Volume 1, Issue 2 | January 2014
Image | Colon

Pneumatosis Intestinalis: Do Not Excise These “Polyps”!

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Birju Shah, MD1, Kiran Anna, MD2, Prasanna Sengodan, MD1, and Hemangi Kale, MD2

1Department of Medicine, MetroHealth Campus of Case Western Reserve University, Cleveland, OH
2Department of Gastroenterology, MetroHealth Campus of Case Western Reserve University, Cleveland, OH

ACG Case Rep J 2014;1(2):72–73. http://dx.doi.org/10.14309/crj.2014.4. Published: January 10, 2014.

Case Report

A 52-year-old male with a history of recurrent deep venous thrombosis underwent a CT scan of the chest investigating a suspected pulmonary embolism. The scan revealed thickening of the splenic flexure with foci of air adjacent to the colon (Figure 1). The patient reported mild nausea and chronic intermittent hemorrhoidal bleeding without abdominal pain. Physical exam and labwork were unremarkable. Colonoscopy to evaluate this radiographic finding demonstrated a corresponding cluster of cystic submucosal lesions of varying sizes with normal overlying mucosa consistent with pneumatosis intestinalis (Figure 2). The patient was discharged home and is being followed up in the gastroenterology clinic.

Sengodan-Figure-1

Figure 1. A computerized axial tomography scan showing thickening of splenic flexure with foci of air adjacent to the colon.

Sengodan-Figure-2

Figure 2. A colonoscopy demonstrating cluster of cystic submucosal lesions of varying sizes with normal overlying mucosa consistent with pneumatosis intestinalis.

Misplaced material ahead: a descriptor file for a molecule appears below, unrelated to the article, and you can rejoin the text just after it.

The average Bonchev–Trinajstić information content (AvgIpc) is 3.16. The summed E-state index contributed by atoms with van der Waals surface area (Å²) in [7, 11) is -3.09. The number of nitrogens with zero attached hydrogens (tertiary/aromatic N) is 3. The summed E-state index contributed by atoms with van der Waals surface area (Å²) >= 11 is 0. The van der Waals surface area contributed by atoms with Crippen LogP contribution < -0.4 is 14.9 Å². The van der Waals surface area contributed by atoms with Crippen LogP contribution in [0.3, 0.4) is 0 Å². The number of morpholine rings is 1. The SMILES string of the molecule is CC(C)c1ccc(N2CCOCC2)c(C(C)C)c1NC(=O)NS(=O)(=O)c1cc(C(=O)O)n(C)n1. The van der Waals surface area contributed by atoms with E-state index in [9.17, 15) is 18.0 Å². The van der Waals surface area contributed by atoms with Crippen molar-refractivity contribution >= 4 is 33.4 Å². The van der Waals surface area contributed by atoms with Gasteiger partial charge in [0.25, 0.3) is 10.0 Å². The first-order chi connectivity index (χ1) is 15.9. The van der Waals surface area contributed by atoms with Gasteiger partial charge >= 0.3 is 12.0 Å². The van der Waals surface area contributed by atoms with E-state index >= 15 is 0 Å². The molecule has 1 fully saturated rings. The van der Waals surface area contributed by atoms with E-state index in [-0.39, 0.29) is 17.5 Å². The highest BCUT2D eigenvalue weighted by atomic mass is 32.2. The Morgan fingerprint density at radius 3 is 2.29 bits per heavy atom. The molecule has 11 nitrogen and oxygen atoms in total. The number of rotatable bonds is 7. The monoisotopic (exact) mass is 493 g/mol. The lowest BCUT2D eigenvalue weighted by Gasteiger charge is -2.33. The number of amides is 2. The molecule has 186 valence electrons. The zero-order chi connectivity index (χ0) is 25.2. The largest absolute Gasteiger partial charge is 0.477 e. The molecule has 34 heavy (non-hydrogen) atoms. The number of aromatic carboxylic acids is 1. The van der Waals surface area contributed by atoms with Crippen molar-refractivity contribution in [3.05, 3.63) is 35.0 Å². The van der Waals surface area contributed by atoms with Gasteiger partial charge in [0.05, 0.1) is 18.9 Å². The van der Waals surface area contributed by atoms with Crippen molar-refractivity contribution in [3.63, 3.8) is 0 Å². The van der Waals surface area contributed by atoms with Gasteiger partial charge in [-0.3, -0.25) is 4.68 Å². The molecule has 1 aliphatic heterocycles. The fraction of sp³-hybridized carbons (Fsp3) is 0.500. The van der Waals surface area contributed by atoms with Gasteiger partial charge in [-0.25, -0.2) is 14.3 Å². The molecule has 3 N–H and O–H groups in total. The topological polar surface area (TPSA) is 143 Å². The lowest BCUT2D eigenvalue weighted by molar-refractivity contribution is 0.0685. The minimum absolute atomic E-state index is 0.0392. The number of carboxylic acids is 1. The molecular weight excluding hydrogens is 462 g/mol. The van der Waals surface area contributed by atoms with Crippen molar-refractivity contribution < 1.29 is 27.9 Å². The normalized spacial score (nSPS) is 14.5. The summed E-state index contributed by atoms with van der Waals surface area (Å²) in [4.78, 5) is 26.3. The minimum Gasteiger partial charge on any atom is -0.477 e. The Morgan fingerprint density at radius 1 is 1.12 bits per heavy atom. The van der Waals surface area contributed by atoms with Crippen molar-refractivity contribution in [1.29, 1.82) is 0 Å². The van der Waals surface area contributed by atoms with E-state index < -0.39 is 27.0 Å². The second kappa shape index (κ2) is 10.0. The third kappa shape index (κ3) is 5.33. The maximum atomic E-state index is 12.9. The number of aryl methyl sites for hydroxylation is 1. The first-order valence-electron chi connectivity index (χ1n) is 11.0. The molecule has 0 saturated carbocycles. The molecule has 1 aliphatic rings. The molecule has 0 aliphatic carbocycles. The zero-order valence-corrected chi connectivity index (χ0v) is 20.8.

First described in 1783 by Du Vernoi, pneumatosis intestinalis is an uncommon but important condition in which gas is found in a linear or cystic form in the submucosa or subserosa of the bowel wall. Pneumatosis intestinalis is a sign rather than a disease, and is generally seen in the fifth to eighth decade of life.1 Although the exact etiology is not clear, multiple hypotheses have been proposed. The most popular theory posits dissection of gas into the bowel wall from either the intestinal lumen (as seen in necrotizing enterocolitis) or from the lungs via the mediastinum (as seen in patients with chronic obstructive pulmonary disease).2 Although up to 15% of cases may be benign with idiopathic etiology, this sign may be a harbinger of life-threatening pathologies such as bowel ischemia, obstruction, or toxic megacolon. On barium studies and endoscopy, it may appear similar to polyps; therefore, recognition of this condition is very important in order to avoid inadvertent resection that can potentially lead to complications such as frank perforation.3


Disclosures

Author contributions: B. Shah wrote the manuscript and chose the images. K. Anna performed the procedure, assisted with images, and is the author guarantor. P. Sengodan formatted the images and wrote the references. AM Kyprianou supervised the process and made revisions to the manuscript.

Financial disclosure: No financial support was received by any means for this article. None of the authors have any conflict of interest or any relationship with the industry to disclose.

Informed consent was obtained for this case report.

Correspondence: Kiran Anna, MD, MRCP, 2500 MetroHealth Drive, MetroHealth Campus of Case Western Reserve University, Cleveland, OH 44109 (annakiran@yahoo.com).

Received: September 10, 2013; Accepted: October 1, 2013


References

  1. Ho LM, Paulson EK, Thompson WM. Pneumatosis intestinalis in the adult: Benign to life-threatening causes. Am J Roentgenol. 2007;188(6):1604–13. Article | PubMed
  2. Khalil PN, Huber-Wagner S, Ladurner R, et al. Natural history, clinical pattern, and surgical considerations of pneumatosis intestinalis. Eur J Med Res. 2009;14(6):231–9. Article | PubMed
  3. Heng Y, Schuffler MD, Haggit RC, Rohrmann CA. Pneumatosis intestinalis: A review. Am J Gastroenterol. 1995;90(10):1747–58. PubMed

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© 2014 Shah et al. This work is licensed under a Creative Commons Attribution-NonCommercial-NoDerivs 3.0 Unported License. To view a copy of this license, visit http://creativecommons.org/licenses/by-nc-nd/3.0.